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Derek Chauvin Sentenced to 21 Years After Striking Rare Type of Plea Deal on Federal Civil Rights Charges Connected to George Floyd’s Death


Convicted ex-Minneapolis police officer Derek Chauvin appears in mugshots released by the Minnesota Department of Corrections.

Former Minneapolis police officer Derek Chauvin was sentenced by a federal judge on Thursday to 21 years in prison — 252 months — on federal civil rights charges.  The final sentence came after a legally rare type of negotiated plea deal that gave the judge very little discretion over Chauvin’s punishment.

Chauvin, now 46, was previously convicted in state court on April 20, 2021 of second-degree murder, third-degree murder, and second-degree manslaughter in the death of George Floyd, Jr.  After his televised state-level trial, Chauvin was sentenced on June 25, 2021 to 22.5 years in a Minnesota state prison facility for murdering Floyd.

Chauvin was accused by federal prosecutors of violating Floyd’s civil rights during the now-infamous and fatal May 25, 2020 encounter which led to nationwide protests.  Chauvin was also accused federally of violating the civil rights of an unnamed Black juvenile in 2017.  Chauvin pleaded guilty via an agreement filed Dec. 15, 2021, to two counts of depravation of rights under color of law — one count for each victim.  U.S. District Judge Paul Magnuson accepted the plea on May 4, 2022.

The federal sentence handed down on Thursday is therefore roughly congruent with Chauvin’s state-level murder sentence, though distinctions between federal and state parole and home confinement rules will eventually affect how Chauvin serves the later portions of his sentences.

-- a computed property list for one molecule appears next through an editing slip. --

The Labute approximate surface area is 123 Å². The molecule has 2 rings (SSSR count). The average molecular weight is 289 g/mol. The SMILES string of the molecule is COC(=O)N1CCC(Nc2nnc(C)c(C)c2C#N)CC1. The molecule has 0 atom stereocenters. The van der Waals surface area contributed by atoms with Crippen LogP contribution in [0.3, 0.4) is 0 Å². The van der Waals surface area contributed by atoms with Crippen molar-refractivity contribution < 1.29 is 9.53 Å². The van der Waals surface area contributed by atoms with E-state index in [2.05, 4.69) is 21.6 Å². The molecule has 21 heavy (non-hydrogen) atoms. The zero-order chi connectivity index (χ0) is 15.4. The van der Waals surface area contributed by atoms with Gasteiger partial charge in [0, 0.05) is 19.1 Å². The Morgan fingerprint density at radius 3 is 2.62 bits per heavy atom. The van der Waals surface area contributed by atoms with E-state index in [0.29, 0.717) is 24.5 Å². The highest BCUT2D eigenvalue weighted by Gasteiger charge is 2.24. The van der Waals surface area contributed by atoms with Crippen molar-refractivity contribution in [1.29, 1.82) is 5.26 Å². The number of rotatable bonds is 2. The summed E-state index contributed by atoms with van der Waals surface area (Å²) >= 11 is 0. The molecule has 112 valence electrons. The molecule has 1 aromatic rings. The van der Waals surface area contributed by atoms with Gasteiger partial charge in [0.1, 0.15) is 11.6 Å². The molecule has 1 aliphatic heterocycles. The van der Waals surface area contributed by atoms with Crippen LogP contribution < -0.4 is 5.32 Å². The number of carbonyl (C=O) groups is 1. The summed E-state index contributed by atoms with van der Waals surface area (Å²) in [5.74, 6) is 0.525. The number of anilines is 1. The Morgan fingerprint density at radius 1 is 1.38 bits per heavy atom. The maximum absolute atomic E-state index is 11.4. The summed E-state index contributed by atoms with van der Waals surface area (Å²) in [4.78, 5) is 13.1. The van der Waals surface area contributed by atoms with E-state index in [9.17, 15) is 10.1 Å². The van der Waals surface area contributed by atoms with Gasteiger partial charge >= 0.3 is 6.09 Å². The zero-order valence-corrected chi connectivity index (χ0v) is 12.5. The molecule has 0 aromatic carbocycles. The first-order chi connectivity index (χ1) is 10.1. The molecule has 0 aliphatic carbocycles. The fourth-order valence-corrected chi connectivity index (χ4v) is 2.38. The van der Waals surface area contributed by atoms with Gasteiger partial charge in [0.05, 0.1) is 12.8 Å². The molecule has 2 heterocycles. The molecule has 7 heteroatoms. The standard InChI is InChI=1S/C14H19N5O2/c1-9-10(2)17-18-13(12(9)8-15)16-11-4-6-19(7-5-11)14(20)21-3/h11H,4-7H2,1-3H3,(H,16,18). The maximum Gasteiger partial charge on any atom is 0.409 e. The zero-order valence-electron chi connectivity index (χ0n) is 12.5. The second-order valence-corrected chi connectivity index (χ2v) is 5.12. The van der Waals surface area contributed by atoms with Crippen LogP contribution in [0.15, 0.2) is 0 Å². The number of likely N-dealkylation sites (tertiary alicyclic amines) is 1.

The full federal sentence from here on out will be 245 months behind bars, Magnuson noted on Thursday.  The judge gave Chauvin credit for several months already served behind bars.

Philonise Floyd, George Floyd’s brother, asked the judge to issue the maximum possible sentence, CNN reportedEric J. Nelson, Chauvin’s attorney, reportedly asked for a 20-year sentence on Thursday — the minimum contemplated in the defendant’s plea agreement.  Prosecutors asked for a 25-year sentence.

“I really don’t know why you did what you did,” Magnuson said to Chauvin on Thursday, according to a media pool report on the proceedings.  “But to put your knee on another person’s neck until they expire is simply wrong, and for that conduct you must be substantially punished.”

“Your conduct is wrong and it is offensive,” the judge continued.  “To place a knee on another person’s neck is unconscionable. Also to hit a young man with a flashlight is wrong. For those actions you must be held accountable.”

The flashlight incident involved the 14-year-old who Chauvin admittedly victimized in 2017.

The judge further ordered Chauvin to pay fines out of his prison wages.

When Chauvin is released from federal custody, he will serve five years on supervised release, Magnuson said.

As Law&Crime has previously noted, Chauvin’s plea agreement with federal prosecutors was a legally rare “C” plea — so named after Rule 11(c)(1)(C) of the Federal Rules of Criminal Procedure.

So-called “C” pleas are negotiated between prosecutors and defendants.  They generally afford judges little — if any — discretion at sentencing.  (Chauvin’s “C” plea gave Judge Magnuson at least a small amount of discretion, perhaps to entice the judge to accept it.)  Magnuson’s acceptance of Chauvin’s negotiated “C” plea — which allowed Chauvin to basically choose his own sentence in conformity with the possible penalties afforded by federal law — was a major victory for his defense.